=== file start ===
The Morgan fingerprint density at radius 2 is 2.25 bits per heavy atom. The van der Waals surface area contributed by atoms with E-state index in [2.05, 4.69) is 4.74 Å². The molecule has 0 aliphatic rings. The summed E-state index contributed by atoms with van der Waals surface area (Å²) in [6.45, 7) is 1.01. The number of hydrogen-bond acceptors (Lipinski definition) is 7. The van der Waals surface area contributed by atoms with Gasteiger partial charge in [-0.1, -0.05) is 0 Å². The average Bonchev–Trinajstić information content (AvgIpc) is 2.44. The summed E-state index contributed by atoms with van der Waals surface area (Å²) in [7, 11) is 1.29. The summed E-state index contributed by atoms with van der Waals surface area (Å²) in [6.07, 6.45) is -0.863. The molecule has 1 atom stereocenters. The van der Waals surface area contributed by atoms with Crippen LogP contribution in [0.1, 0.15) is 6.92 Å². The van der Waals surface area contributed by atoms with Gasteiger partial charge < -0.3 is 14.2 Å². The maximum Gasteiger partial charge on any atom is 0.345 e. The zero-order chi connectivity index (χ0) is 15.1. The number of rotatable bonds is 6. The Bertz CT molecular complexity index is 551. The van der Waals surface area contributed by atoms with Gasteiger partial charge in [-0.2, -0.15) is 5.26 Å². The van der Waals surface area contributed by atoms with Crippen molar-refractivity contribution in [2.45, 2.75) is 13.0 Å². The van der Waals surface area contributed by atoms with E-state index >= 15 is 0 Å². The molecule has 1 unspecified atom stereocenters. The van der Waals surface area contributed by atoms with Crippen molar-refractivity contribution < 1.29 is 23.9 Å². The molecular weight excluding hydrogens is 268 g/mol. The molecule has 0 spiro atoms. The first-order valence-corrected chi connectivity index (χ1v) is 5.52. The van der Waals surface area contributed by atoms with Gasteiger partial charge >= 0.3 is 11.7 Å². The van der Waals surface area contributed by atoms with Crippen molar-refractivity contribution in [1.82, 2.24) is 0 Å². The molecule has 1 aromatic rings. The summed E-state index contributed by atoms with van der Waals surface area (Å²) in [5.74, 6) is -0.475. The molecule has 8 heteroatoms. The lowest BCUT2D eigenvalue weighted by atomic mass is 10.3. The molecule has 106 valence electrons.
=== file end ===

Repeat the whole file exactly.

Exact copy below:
The Morgan fingerprint density at radius 2 is 2.25 bits per heavy atom. The van der Waals surface area contributed by atoms with E-state index in [2.05, 4.69) is 4.74 Å². The molecule has 0 aliphatic rings. The summed E-state index contributed by atoms with van der Waals surface area (Å²) in [6.45, 7) is 1.01. The number of hydrogen-bond acceptors (Lipinski definition) is 7. The van der Waals surface area contributed by atoms with Gasteiger partial charge in [-0.1, -0.05) is 0 Å². The average Bonchev–Trinajstić information content (AvgIpc) is 2.44. The summed E-state index contributed by atoms with van der Waals surface area (Å²) in [7, 11) is 1.29. The summed E-state index contributed by atoms with van der Waals surface area (Å²) in [6.07, 6.45) is -0.863. The molecule has 1 atom stereocenters. The van der Waals surface area contributed by atoms with Crippen LogP contribution in [0.1, 0.15) is 6.92 Å². The van der Waals surface area contributed by atoms with Gasteiger partial charge < -0.3 is 14.2 Å². The maximum Gasteiger partial charge on any atom is 0.345 e. The zero-order chi connectivity index (χ0) is 15.1. The number of rotatable bonds is 6. The Bertz CT molecular complexity index is 551. The van der Waals surface area contributed by atoms with Gasteiger partial charge in [-0.2, -0.15) is 5.26 Å². The van der Waals surface area contributed by atoms with Crippen molar-refractivity contribution in [2.45, 2.75) is 13.0 Å². The van der Waals surface area contributed by atoms with E-state index >= 15 is 0 Å². The molecule has 1 unspecified atom stereocenters. The van der Waals surface area contributed by atoms with Crippen molar-refractivity contribution < 1.29 is 23.9 Å². The molecular weight excluding hydrogens is 268 g/mol. The molecule has 0 spiro atoms. The first-order valence-corrected chi connectivity index (χ1v) is 5.52. The van der Waals surface area contributed by atoms with Gasteiger partial charge >= 0.3 is 11.7 Å². The van der Waals surface area contributed by atoms with Crippen molar-refractivity contribution in [1.82, 2.24) is 0 Å². The molecule has 1 aromatic rings. The summed E-state index contributed by atoms with van der Waals surface area (Å²) in [5.74, 6) is -0.475. The molecule has 8 heteroatoms. The lowest BCUT2D eigenvalue weighted by atomic mass is 10.3. The molecule has 106 valence electrons.